Except for the signs people are waving around, this could be a PTA meeting.
The group is chatty, friendly in the way that we know we all have something in common. I bump into acquaintances. I introduce myself to strangers. And then it's down to business. When you go to a town hall for your congressman, there's an agenda. Speakers. Laughter when someone mentions she's not being paid to be here. She's holding a wriggling child.
If I was being paid to be here, she says, I would've gotten a babysitter.
Our congressman doesn't show up. Maybe it makes him feel better to imagine that someone is paying us to talk to him. Maybe he's afraid we're an angry mob.
Spoiler alert: we are not.
I don't ask any questions at the town hall. I don't raise my hand to speak. I listen. I'm curious about how all of this works. I am new to protesting. Until a few weeks ago I didn't know what a town hall was. I barely knew who my representatives were. Now I have all of their numbers saved on my phone.
I have no idea if it makes any difference when I call them, leaving voicemail messages or every once in a while, getting through to chat with a harried intern.
When my kids were in elementary school, my husband used to joke that I was a full-time volunteer. Too bad you don't get paid for this, he said. This is like a job.
I was elected to serve on a site-based school board for five years. I edited the school newsletter. I was on the PTA board. I can't even count how many meetings I went to. Some were contentious. A few were stressful to the point that I thought about quitting. I commiserated once with a fellow volunteer and she shrugged off my weary outrage.
Just remember why you're doing this, she said. Because you care about your kids. You care about everybody's kids.
A few weeks ago at the Women's March in DC, I walked around for hours holding a sign above my head. I was so fired up I felt like I could hold that sign up forever. When I returned home, I wanted to keep on marching with it. Maybe I'd carry it with me when I walked the dog around the block.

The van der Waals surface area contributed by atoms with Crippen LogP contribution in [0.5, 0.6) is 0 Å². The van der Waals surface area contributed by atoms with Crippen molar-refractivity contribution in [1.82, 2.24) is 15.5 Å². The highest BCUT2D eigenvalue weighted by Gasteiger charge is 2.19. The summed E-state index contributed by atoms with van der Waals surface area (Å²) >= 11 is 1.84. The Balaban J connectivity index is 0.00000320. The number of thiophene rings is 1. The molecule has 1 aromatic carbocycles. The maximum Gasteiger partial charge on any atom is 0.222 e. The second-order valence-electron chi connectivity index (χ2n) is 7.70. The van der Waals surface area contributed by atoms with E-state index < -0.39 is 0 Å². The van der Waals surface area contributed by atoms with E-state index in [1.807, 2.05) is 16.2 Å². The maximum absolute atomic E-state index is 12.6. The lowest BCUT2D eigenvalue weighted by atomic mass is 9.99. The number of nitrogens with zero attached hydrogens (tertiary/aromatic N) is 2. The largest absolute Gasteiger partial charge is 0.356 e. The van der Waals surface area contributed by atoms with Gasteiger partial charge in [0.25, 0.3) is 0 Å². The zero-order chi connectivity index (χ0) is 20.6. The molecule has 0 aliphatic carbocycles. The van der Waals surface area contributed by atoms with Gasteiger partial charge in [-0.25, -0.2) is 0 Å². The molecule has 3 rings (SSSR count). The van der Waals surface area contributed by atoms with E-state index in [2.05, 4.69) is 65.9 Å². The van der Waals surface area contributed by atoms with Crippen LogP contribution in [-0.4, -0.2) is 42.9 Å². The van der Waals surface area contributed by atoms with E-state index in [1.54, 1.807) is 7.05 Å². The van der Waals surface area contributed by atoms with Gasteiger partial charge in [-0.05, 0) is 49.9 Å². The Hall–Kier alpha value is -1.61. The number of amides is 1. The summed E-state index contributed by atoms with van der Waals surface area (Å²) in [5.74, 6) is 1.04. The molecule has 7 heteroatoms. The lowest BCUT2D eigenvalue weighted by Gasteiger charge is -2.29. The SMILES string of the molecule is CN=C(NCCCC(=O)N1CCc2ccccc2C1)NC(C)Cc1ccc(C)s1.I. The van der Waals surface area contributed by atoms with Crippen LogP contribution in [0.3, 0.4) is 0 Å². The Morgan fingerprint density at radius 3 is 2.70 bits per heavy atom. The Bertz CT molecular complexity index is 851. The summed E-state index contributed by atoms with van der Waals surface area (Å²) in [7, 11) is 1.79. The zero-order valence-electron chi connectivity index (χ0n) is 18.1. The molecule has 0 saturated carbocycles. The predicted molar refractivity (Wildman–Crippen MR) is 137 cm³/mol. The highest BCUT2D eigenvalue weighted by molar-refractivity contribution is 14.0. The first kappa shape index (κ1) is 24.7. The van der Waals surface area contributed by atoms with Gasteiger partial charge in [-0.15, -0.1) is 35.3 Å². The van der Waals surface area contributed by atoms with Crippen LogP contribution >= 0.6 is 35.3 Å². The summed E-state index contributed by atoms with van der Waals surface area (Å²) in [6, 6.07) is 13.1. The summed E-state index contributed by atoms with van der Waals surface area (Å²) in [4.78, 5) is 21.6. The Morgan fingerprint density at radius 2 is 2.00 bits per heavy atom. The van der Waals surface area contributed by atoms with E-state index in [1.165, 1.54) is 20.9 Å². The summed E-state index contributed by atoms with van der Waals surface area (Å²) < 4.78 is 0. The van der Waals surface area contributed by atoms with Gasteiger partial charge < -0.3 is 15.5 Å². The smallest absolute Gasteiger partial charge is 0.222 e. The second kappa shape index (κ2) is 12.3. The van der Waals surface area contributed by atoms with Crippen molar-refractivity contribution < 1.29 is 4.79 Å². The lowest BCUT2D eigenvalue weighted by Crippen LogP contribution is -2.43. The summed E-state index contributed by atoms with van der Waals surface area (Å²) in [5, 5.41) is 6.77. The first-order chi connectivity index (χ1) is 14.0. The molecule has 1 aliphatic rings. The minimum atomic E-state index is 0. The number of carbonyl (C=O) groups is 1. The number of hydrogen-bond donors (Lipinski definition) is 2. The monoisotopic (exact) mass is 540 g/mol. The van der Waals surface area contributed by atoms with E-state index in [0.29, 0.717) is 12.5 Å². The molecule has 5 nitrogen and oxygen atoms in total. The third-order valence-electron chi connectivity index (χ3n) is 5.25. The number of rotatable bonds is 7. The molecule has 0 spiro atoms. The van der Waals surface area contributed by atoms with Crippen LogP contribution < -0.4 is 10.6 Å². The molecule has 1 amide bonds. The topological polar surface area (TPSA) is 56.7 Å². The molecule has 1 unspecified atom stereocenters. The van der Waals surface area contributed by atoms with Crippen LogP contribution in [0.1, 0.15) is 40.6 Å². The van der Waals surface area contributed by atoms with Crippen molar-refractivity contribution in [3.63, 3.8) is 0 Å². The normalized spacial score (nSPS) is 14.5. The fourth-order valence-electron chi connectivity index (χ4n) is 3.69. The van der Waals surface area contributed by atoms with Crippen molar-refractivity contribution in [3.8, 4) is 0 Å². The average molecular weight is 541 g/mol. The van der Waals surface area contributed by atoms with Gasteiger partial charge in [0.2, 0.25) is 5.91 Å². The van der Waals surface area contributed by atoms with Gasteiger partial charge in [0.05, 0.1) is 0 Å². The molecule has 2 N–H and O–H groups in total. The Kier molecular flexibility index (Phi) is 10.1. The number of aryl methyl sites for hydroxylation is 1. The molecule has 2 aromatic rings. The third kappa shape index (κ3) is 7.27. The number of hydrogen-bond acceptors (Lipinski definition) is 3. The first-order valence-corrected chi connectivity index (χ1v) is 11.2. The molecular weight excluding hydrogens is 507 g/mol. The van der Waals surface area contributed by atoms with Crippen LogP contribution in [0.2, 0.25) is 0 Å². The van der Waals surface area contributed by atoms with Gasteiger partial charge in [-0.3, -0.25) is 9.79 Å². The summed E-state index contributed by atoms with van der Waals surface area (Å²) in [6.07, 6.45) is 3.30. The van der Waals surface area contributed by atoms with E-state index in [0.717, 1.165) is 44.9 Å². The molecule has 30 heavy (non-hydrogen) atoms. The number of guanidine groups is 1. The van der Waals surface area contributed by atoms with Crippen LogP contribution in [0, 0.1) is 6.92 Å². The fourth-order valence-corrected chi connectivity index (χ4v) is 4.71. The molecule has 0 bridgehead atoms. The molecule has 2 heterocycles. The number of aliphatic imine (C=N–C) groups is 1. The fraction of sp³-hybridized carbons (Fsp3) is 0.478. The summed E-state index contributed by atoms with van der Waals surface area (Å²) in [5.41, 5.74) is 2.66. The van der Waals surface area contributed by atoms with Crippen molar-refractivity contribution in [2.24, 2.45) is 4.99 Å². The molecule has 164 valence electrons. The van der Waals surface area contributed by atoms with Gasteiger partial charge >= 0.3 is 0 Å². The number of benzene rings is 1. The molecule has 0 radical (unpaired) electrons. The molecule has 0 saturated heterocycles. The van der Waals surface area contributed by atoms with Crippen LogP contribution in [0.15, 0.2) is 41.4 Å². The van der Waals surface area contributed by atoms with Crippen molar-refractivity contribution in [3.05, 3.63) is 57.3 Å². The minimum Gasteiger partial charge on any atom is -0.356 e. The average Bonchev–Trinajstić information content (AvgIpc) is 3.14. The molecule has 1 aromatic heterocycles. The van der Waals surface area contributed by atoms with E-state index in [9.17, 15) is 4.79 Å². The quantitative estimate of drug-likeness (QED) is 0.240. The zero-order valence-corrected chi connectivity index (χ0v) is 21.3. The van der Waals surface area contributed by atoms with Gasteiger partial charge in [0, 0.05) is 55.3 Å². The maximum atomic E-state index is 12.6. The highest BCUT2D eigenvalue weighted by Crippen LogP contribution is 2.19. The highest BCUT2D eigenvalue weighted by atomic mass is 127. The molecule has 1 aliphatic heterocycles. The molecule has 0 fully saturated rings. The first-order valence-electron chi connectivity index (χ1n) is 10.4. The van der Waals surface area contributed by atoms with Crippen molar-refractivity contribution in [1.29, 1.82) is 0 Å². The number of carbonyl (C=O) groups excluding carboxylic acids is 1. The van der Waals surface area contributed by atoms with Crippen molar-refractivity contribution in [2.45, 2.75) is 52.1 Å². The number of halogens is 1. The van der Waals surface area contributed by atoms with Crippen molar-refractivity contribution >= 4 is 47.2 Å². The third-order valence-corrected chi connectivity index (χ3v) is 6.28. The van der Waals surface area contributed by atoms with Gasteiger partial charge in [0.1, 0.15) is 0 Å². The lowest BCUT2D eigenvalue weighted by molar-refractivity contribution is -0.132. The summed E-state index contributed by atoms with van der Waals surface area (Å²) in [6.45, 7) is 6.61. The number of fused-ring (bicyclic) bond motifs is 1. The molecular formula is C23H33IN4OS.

I imagined my neighbors' raised eyebrows, and drove downtown to protest outside my senator's office instead.
This was totally out of my comfort zone. I had to plug the address into my GPS. I had to park in a creepy parking garage. I climbed the stairs up from the underground garage and wondered how in the world I would even find the protest.
No worries. It was the group of 150 people or so gathered across the street. I joined them and raised my sign overhead. An hour later I got lost trying to find my car. I paid five bucks for parking and laughed thinking about how I had basically just paid money to protest.
It's weird, and sad, that my president says that I, and people like me, are being paid to show up at town halls and to march at rallies. Besides the fact that it is an easily provable lie, it's disrespectful. He's making the assumption that I wouldn't DO this-- care passionately about something-- unless I was being paid.
At one of those contentious school board meetings, I spoke out against the principal's proposal to do away with foreign language classes. This was a middle school that housed a Spanish Immersion program for a small group of students (including my son). The proposal was to get rid of foreign language for the kids in what they called "the neighborhood." The gist of the principal's argument was that foreign language classes (and later he'd throw in stuff like art and music) were extras, frivolous, especially when you took into account that many of the neighborhood students were struggling in reading and math. Anyway, it didn't affect my kid, so why was I even opposing his plan?
At the Town Hall of our absent congressman, someone speaks about the importance of being involved in the community, of reminding our representatives that they work for and serve their constituents--us. Another person speaks about the environment, how she was raised in the shadow of a coal plant, how she's now fearful of the administration's rollback of environmental regulations. Another person speaks about her experience as a Muslim American, how she's lived in our community for ten years, how she volunteers at her mosque to serve meals to the poor, how she is hurt and afraid by the tone of the president about fellow Muslims.
One by one people in the room stand. They're terrified they will lose their healthcare. They worry about the dismantling of public education. They're sad about the disparaging comments made about women and minorities and the disabled.
The morning after the election, a friend rolled her eyes and asked me, When are you going to get over this?
She may as well have asked me, When are you going to stop caring?
I didn't answer her back then, but I will now: